A CYCLONE survival film featuring puppets made by the team behind the original Muppet Show is to debut during this month’s United Nations Climate Change Conference.
UK charity No Strings is to screen its Cyclone/Typhoon film for the first time at a key side event to the main UN environmental conference being held in Copenhagen from December 7 -18.
The new film was created with the help of No Strings co-founders Kathy Mullen and Michael Frith – the people behind some of the world’s most famous puppets like Animal, Gonzo and Fozzie Bear – and is the fifth in a series of natural disasters films that includes Earthquake, Tsunami and Flood.
Rosie Waller, No Strings programme development coordinator, has been invited to tell aid workers from around the globe about the charity during the International Institute for the Environment and Development (IIED) Development and Climate Days Film Festival at the Koncerthuse on Monday, December 14.
The IIED event runs alongside the UN COP summit every yea,r and attracts hundreds of senior attendees from international aid bodies and NGOs to watch films showing how communities are affected by climate change patterns around the world.
Rosie said: “Screening the new Cyclone film at a high-profile climate change event is a great opportunity to show international NGOs exactly what No Strings educational films can do.
“We would love to do more to work with environment-related issues, but this main purpose of this series is to help at-risk communities deal with the daily threat and know what to do in a crisis.
“Just like the TV puppet shows we grew up with, these films are immediately engaging, and as soon as children see them their barriers drop, they concentrate hard, they laugh and enjoy themselves, but crucially, they are ready to take on board these vital lessons to stay safe and unharmed.”
No Strings has worked with organisations like Trocaire, Plan, Cafod, Save the Children, Unicef and many leading local organisations, and has taught children lessons like how to get away from the shore if they see the tide receding ahead of a tsunami in countries like Indonesia, East Timor and the Philippines.
The five disaster risk reduction films are being used in various South East Asian countries and are to be screened at every school in the Philippines to help educate the country’s children as part of the national curriculum.
Latest production, Cyclone/Typhoon, advises on communities in regions threatened by tropical storms where to access early warning radio broadcasts, how they should prepare to keep families and property safe, and what to do during a storm.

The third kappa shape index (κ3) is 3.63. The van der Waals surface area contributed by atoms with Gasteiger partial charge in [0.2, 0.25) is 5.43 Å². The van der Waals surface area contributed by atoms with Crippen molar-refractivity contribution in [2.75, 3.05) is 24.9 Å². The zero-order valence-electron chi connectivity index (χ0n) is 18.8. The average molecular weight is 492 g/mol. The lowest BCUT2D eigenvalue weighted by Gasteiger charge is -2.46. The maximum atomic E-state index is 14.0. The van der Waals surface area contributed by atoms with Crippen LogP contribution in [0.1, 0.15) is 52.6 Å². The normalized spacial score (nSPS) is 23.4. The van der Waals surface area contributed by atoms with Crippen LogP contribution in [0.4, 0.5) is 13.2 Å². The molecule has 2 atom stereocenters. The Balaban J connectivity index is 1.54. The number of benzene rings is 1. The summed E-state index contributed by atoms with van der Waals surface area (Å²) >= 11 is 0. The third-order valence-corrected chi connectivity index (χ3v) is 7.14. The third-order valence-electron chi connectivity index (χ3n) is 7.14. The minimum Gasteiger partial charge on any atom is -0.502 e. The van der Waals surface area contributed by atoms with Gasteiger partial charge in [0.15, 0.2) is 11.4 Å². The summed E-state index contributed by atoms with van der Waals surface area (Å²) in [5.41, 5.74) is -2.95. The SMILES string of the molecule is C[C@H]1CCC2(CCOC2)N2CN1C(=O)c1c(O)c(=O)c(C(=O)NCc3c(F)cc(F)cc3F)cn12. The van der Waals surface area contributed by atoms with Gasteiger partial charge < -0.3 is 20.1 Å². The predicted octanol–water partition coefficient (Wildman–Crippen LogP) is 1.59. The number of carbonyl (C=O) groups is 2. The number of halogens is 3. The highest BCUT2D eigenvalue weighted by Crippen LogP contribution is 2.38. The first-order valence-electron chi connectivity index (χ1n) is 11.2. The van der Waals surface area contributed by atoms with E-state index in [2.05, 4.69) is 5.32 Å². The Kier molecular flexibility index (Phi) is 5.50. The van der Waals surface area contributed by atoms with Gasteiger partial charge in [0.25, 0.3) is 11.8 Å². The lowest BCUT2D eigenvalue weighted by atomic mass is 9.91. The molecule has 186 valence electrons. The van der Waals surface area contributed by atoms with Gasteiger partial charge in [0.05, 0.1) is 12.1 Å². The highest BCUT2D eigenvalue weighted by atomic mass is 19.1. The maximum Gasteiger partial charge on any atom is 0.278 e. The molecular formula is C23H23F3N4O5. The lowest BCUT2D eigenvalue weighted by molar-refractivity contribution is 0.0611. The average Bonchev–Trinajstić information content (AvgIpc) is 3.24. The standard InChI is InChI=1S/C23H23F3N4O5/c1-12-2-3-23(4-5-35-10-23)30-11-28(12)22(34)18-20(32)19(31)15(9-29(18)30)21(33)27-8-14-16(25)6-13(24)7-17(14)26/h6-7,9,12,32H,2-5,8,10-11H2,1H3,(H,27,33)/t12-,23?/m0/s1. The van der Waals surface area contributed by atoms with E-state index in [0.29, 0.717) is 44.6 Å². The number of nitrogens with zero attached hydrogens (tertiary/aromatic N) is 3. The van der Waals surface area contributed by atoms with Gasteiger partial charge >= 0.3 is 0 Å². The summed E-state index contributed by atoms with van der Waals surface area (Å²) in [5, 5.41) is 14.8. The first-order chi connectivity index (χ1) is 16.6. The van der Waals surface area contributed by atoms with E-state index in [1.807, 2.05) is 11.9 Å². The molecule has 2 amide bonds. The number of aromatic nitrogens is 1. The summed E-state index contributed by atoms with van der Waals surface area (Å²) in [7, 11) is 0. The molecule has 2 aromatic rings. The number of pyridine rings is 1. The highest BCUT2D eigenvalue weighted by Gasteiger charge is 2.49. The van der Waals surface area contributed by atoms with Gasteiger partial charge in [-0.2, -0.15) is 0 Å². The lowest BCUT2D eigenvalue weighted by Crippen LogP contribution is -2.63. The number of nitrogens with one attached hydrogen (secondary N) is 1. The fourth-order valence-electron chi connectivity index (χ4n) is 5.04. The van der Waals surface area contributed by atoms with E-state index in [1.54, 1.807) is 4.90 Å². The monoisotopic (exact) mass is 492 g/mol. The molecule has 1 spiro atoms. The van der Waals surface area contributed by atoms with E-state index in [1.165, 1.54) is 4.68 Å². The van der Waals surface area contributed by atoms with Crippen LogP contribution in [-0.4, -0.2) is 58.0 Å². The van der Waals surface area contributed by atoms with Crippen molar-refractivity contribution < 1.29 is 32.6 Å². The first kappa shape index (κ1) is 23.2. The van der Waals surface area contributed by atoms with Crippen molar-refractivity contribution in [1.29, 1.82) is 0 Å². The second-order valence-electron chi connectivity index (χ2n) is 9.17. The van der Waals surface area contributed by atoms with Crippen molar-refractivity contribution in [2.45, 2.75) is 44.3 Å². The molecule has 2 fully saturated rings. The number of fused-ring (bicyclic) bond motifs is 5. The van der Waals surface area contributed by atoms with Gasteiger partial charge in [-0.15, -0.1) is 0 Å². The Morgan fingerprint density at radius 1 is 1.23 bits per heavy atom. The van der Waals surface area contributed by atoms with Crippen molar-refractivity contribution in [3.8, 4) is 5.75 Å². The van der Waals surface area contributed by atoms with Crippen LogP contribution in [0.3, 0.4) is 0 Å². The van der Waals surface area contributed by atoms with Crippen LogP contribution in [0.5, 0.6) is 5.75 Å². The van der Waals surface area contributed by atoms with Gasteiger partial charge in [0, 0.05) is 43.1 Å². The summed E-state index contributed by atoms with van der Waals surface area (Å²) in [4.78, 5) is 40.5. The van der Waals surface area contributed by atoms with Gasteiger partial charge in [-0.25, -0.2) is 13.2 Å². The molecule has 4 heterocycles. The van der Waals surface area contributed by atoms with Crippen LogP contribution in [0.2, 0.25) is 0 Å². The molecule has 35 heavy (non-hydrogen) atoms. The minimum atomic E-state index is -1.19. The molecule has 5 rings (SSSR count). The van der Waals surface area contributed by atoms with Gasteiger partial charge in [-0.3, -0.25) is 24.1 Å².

The 12-minute long film is being translated into local languages to put it to use in high risk areas such as the Philippines, as well as Burma and also Bangladesh.
Rosie added: “There is evidence that cyclones and typhoons are hitting South East Asia harder and more frequently. The tropical storm season is starting earlier than it used in to, and recent disasters in the Philippines and last year’s Cyclone Nargis, which affected around two million people in Burma, show how important preparing for these phenomena is.”
The COP-15 climate change conference is being hailed by the UN as a turning point in the fight to prevent climate disaster. The IIED Development and Climate Days Event gives global NGOs and international bodies a platform to discuss climate action strategies alongside the UN meetings of world leaders in the Danish capital.
No Strings was founded in 2003 by international aid worker Johnie McGlade, with the mission of delivering life-saving messages to children in the developing world.
Along with this and a peace-building programme for South East Asia, the charity also works in sub-Saharan Africa, where it has created a series of HIV-related films to support the work of local organisations in eight countries there, and has an ongoing landmine-awareness programme in Afghanistan.
Each No Strings film is highly reflective of the region it is aimed for, and is recorded in New York’s Jim Henson studios by a team of leading professional puppeteers before being dubbed into local languages in country.
Issued by Holyrood PR on behalf of No Strings, contact Kirsty at [email protected] or call 0131 561 2238.